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Author Topic: Does this pass the sanity test?  (Read 1988 times)
NR6K
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Posts: 51




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« on: July 05, 2010, 09:40:15 AM »

I have been considering a flagpole antenna until I came up with this idea.
I have a large metal awning around 3/4 of my house. I am thinking of putting a High Sierra Sidekick with a mag mount on one of the awnings where it can not be seen from the street. Does this pass the sanity test?
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WB6BYU
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Posts: 12792




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« Reply #1 on: July 05, 2010, 10:45:43 AM »

The mag mount part doesn't pass.  (Especially if the awning is aluminum.)  A mag mount
just doesn't have enough coupling for HF.  But if you can build a sturdy mount and make
good contact to the metal awning roof (which may require putting a sheet metal screw
through each corner where the panels meet) then it should work about as well as you
can expect for a very short vertical radiator.
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WX7G
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Posts: 5710




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« Reply #2 on: July 05, 2010, 11:16:48 AM »

Connect the mag mount GND to the awning with a wire and sheet metal screw. The awning might not provide a low impedance counterpoise. So, add a 1:1 balun at the feedpoint to reduce coax shield current. The screwdriver, along with a tuner or autotuner at the shack should do the job.

I use a Tarheel 200HP screwdriver ground mounted with 60, 20' radials. 500 watts CW works the world on 160-10 meters.
« Last Edit: July 05, 2010, 11:18:19 AM by DAVE CUTHBERT » Logged
AF6WI
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Posts: 105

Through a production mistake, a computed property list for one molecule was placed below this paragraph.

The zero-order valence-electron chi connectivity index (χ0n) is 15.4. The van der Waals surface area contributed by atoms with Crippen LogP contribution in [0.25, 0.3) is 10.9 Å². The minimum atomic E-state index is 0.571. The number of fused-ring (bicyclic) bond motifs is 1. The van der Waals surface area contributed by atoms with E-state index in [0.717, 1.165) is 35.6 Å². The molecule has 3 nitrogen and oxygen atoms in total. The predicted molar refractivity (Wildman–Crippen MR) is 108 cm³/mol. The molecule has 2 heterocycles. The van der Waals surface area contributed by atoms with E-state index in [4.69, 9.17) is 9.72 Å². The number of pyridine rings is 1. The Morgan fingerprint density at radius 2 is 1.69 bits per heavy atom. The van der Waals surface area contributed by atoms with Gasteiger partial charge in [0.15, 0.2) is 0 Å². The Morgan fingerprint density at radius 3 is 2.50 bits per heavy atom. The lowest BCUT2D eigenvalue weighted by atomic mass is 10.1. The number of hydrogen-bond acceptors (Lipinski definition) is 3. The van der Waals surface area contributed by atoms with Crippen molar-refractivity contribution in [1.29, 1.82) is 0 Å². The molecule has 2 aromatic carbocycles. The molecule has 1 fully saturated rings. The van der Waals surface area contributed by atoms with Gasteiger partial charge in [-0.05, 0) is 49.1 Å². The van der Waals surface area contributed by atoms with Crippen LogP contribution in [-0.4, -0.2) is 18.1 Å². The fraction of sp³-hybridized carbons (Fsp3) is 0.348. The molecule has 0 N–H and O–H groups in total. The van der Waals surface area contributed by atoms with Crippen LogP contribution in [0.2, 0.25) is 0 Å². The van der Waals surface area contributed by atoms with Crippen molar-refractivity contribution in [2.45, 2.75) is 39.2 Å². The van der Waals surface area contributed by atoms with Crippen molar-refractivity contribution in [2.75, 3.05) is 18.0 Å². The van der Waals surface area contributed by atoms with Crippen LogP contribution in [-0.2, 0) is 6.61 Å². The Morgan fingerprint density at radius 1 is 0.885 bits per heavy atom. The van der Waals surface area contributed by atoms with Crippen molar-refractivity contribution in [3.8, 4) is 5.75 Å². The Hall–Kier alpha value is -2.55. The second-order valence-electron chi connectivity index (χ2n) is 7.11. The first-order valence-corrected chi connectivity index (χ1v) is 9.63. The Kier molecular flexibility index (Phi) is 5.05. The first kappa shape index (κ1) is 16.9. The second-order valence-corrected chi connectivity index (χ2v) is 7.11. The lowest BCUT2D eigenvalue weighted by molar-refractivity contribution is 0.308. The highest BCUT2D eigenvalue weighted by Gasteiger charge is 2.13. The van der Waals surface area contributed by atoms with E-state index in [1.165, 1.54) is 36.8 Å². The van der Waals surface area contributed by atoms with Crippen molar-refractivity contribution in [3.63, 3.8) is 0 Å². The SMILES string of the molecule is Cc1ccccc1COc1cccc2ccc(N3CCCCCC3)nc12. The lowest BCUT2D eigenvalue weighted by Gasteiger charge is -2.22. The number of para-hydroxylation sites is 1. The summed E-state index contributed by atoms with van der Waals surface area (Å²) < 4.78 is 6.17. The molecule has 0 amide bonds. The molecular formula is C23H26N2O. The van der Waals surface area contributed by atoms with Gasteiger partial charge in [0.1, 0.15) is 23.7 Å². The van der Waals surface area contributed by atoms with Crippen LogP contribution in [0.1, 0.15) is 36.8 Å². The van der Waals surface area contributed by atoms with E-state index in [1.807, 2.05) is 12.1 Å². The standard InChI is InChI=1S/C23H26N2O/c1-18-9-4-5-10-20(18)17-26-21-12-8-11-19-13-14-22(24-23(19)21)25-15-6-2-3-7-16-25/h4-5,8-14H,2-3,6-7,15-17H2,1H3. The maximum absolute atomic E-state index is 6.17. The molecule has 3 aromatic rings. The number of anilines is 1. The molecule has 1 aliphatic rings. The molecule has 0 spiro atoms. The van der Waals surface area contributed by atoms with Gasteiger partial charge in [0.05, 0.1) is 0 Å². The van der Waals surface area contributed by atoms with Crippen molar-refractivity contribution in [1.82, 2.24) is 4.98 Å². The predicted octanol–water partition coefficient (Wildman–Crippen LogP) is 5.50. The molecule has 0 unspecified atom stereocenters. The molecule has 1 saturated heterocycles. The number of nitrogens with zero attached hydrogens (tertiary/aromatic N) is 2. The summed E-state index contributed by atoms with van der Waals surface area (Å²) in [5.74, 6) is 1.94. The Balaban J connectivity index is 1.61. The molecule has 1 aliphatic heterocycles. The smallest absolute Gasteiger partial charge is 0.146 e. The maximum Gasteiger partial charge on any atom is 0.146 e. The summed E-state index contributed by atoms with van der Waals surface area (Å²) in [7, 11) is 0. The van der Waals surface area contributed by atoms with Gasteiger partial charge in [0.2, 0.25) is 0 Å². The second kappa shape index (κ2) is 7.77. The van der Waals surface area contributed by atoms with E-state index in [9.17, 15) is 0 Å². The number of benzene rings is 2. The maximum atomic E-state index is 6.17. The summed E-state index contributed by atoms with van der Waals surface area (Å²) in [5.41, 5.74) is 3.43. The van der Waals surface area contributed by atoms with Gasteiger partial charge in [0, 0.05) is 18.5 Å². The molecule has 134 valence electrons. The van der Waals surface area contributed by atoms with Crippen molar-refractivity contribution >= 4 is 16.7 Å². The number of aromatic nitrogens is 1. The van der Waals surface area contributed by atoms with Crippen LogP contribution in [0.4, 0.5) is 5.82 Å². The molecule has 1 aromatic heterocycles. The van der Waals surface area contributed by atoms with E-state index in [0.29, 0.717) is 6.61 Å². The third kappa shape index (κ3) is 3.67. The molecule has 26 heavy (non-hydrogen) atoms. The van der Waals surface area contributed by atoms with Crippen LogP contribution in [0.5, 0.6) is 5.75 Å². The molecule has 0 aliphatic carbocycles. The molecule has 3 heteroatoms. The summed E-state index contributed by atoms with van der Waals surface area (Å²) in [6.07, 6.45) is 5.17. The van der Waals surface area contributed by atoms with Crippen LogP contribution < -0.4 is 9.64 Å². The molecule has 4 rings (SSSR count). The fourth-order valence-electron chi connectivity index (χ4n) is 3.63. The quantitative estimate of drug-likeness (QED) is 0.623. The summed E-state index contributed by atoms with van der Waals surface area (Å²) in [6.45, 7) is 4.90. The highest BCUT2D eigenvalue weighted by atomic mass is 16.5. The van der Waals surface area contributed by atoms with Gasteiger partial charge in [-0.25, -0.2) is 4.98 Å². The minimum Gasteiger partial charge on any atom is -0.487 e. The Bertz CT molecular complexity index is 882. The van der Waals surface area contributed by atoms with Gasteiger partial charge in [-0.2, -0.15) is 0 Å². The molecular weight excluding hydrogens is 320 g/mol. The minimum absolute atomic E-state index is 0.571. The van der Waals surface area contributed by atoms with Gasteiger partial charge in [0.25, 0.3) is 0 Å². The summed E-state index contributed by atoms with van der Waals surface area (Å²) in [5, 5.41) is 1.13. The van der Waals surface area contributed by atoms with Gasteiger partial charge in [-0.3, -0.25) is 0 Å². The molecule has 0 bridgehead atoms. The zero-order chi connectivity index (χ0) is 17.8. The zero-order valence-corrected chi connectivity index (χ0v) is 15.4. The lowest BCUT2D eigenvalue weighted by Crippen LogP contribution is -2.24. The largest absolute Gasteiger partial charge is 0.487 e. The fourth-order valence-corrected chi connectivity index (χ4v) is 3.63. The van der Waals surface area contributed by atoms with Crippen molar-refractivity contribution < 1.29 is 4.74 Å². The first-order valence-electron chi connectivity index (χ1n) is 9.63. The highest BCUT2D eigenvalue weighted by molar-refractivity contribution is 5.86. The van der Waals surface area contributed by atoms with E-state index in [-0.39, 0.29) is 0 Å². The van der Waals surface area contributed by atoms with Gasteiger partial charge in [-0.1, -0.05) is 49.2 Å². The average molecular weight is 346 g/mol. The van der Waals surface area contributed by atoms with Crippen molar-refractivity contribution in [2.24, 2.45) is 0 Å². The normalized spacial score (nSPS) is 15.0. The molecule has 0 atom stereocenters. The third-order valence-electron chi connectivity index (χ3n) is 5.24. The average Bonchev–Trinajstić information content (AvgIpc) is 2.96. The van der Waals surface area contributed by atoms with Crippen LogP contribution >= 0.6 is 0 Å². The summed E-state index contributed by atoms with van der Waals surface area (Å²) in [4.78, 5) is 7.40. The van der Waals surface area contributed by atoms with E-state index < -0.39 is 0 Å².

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« Reply #3 on: July 05, 2010, 11:26:48 AM »

Your antenna may be directional. I use a Tarheel screwdriver style antenna on my van, mounted over one of the rear wheels, and the antenna is directional toward the front of the van.

If you can get good radials on your flagpole, that _probably_ would be a better antenna, but it's hard to guess without knowing more about the awning, direction, height, and such. Cost is a factor, of course, so you get to make your judgment.
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W5LZ
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Posts: 459




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« Reply #4 on: July 08, 2010, 02:46:15 AM »

There -may- be a lot of things that you'd have to 'correct' for by doing it this way.  But, what's so unusual about that?  I'd certainly think about it, it's an option!  I would expect about the same 'performance' as I would with that antenna on a vehicle.  Not going to be the best by any means, but certainly usable.
Paul
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KQ6Q
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Posts: 951




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« Reply #5 on: July 17, 2010, 09:09:25 PM »

Since your awning is aluminum, mag mount is no go. Do get a mount which will let you support your screwdriver antenna on a section of mast - TV mast brackets on the side of the house, with the mast protruding enough above the awning for the mount. Run some radials - one or two for each band - out and around the awnings. Connect the ground side of the antenna mount to the awning surfaces with star washers. You'll have some effect from the radials, some from the awnings, and the awnings WILL reflect the RF nicely - particularly if the main roof doesn't go much above them. You could also try the concept inexpensively - the same mount, but get a hamstick for your favorite band, and try it this way.
I'm 'lucky' - have a 1968 double wide mobilehome with a steel roof, so I do use mag-mounts - triple magmounts - one with multi-resonators for 20-10m, and singles for 80 and 160, with a Stepdown transformer for impedance match. On forty meters, I couldn't work NoCal from SoCal, so I went with a hamstick dipole on a mast at one end of the house - work short and long skip nicely with it.
You don't do QRP with this - I use 100W, and get out decently with the reduced efficiency antennas.

Fred, KQ6Q
« Last Edit: August 01, 2010, 09:18:53 PM by KQ6Q » Logged
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